‘A credible argument’
The gun rights nonprofit group has asked a federal judge in Washington, D.C., not only to issue an injunction blocking the ruling but ALSO to declare that Mr. Whitaker is not the acting general and bar him from taking any official actions.
“What this group is asking for could impose a political cost because it undermines the legitimacy of Trump’s appointment of Whitaker and increases legal support for political pushback against Trump,” said Kathleen Clark, who teaches government ethics at Washington University.
Before the bump stock decision, Mr. Whitaker had kept a fairly low profile as acting attorney general. While delivering speeches and issuing statements on immigration, he had avoided any major policy decisions.
And it does not appear he has impeded special counsel Robert Mueller’s investigation of Russian meddling in the 2016 election, President Trump and his associates. In fact, he was given the heads-up that Mr. Trump’s former fixer Michael Cohen would plead guilty to lying to Congress before it was publicly announced.
Mr. Whitaker was also absent from the Justice Department’s only major press conference since his appointment. The press conference, which was held last week to announce the indictment of two Chinese hackers, was led by Deputy Attorney General Rod Rosenstein.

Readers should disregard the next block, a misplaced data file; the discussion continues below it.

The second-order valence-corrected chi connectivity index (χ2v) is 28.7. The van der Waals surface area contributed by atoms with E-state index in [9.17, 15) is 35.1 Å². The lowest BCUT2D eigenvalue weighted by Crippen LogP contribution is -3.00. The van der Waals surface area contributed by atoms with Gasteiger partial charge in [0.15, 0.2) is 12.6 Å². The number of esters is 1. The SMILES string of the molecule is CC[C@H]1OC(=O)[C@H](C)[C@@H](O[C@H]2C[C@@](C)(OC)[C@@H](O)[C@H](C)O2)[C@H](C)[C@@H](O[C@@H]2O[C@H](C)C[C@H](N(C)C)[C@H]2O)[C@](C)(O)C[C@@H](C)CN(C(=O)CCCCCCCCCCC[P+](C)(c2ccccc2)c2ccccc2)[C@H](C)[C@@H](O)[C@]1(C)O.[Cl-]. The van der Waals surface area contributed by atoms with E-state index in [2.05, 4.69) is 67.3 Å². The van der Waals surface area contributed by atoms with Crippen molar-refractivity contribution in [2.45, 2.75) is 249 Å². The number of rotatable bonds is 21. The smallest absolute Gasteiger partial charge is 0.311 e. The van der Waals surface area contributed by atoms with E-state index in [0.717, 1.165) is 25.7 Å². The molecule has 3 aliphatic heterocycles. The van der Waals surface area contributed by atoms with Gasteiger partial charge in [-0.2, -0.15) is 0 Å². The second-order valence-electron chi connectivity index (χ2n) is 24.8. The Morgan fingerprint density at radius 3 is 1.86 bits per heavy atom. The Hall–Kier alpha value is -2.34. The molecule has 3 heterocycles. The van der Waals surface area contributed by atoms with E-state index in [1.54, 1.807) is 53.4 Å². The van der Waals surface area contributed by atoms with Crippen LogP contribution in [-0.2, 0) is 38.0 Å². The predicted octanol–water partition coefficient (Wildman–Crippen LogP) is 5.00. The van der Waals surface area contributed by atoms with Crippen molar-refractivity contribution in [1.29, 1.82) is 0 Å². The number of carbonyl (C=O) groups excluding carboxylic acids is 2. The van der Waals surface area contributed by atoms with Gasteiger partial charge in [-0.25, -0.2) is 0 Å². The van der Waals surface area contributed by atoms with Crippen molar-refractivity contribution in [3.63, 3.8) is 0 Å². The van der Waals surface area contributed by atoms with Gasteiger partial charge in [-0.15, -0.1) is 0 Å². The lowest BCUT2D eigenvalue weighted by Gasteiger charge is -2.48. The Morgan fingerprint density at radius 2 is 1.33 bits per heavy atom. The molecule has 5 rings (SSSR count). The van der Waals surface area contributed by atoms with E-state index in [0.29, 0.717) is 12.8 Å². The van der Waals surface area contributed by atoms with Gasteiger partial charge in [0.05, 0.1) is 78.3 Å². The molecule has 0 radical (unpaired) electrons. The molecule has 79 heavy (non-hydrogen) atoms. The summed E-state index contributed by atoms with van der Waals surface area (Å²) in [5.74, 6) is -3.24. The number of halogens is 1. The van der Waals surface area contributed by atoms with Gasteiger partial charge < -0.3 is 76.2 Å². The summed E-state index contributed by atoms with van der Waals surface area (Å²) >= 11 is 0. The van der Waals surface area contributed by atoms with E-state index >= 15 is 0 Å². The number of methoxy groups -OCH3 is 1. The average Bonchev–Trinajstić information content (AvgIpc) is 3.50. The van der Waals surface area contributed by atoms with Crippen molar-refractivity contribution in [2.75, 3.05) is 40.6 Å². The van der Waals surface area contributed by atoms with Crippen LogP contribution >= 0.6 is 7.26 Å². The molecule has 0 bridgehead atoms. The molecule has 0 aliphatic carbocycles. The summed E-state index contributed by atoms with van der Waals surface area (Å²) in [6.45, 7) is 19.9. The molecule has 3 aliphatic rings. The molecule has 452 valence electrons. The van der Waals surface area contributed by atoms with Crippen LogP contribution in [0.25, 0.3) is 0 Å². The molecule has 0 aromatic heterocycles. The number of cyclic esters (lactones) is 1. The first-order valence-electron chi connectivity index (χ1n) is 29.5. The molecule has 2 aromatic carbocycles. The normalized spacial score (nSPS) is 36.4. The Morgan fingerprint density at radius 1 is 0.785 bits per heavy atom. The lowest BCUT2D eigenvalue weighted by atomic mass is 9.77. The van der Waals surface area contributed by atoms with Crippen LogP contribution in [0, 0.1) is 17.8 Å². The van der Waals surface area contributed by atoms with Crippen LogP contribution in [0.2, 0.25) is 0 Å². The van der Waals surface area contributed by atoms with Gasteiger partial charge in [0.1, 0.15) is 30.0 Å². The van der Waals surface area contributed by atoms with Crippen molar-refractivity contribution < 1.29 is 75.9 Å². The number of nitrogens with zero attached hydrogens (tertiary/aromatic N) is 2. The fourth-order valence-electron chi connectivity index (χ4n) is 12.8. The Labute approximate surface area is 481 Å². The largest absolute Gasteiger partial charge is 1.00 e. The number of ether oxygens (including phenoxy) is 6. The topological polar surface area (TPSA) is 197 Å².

Most of Mr. Whitaker’s actions involved dolling out grant money to various Justice Department projects, including $17 million to survivors of last year’s mass shooting on the Las Vegas strip and $56 million for law enforcement health and safety initiatives. He also created a task force that will be run by the Bureau of Alcohol, Firearms, Tobacco and Explosives to crack down on gun violence in Memphis, Tennessee.
Those actions are likely to stand even if the Whitaker appointment is invalid, experts said.
“Someone would have to contest those things, and it is not clear anyone would have standing to do,” Ms. Clark said. “The actions so far would only be vulnerable in the way that the way bump stock regulation is vulnerable.”
Ms. Finklestein said it would be a major move for a judge to invalidate Mr. Trump’s appointment of an interim acting official.
“It would be very significant if Mr. Whitaker’s appointment violates federal law,” she said. “It is a credible argument, but we haven’t seen a lot of traction on the other cases. It is unlikely a judge would go to the point of blessing that claim.”
She said, however, that the path Mr. Whitaker took has left him wounded, even without a ruling.
For example, Democrats have pounced on his criticisms of the Mueller probe while working last year as a political commentator for CNN. Despite growing demands that he recuse himself from the probe, Mr. Whitaker has refused to do so. Mr. Rosenstein has remained in charge of the investigation, but Mr. Whitaker has been involved.
“He’s already regarded as somewhat ineffectual, and so many objections to his appointment have hurt his ability to lead the Justice Department,” Ms. Finkelstein said. “He is not even the one overseeing the Mueller probe, which is why the president appointed him.”